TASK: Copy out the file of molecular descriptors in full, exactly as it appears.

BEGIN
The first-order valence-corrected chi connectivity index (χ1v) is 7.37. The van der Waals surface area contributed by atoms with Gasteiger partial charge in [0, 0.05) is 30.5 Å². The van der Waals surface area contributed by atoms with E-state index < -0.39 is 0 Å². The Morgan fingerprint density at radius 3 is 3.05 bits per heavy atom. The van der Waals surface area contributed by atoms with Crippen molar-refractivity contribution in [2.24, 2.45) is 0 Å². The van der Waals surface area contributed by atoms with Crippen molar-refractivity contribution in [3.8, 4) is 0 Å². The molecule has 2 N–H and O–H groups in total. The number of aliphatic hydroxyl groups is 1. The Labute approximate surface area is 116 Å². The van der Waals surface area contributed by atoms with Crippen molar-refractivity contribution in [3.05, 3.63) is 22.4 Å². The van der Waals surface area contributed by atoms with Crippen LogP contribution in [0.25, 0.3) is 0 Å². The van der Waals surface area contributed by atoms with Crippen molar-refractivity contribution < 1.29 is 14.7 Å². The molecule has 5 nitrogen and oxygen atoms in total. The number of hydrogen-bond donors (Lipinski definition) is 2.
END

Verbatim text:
The first-order valence-corrected chi connectivity index (χ1v) is 7.37. The van der Waals surface area contributed by atoms with Gasteiger partial charge in [0, 0.05) is 30.5 Å². The van der Waals surface area contributed by atoms with E-state index < -0.39 is 0 Å². The Morgan fingerprint density at radius 3 is 3.05 bits per heavy atom. The van der Waals surface area contributed by atoms with Crippen molar-refractivity contribution in [2.24, 2.45) is 0 Å². The van der Waals surface area contributed by atoms with Crippen molar-refractivity contribution in [3.8, 4) is 0 Å². The molecule has 2 N–H and O–H groups in total. The number of aliphatic hydroxyl groups is 1. The Labute approximate surface area is 116 Å². The van der Waals surface area contributed by atoms with Crippen molar-refractivity contribution in [3.05, 3.63) is 22.4 Å². The van der Waals surface area contributed by atoms with Crippen LogP contribution in [0.25, 0.3) is 0 Å². The van der Waals surface area contributed by atoms with Crippen molar-refractivity contribution < 1.29 is 14.7 Å². The molecule has 5 nitrogen and oxygen atoms in total. The number of hydrogen-bond donors (Lipinski definition) is 2.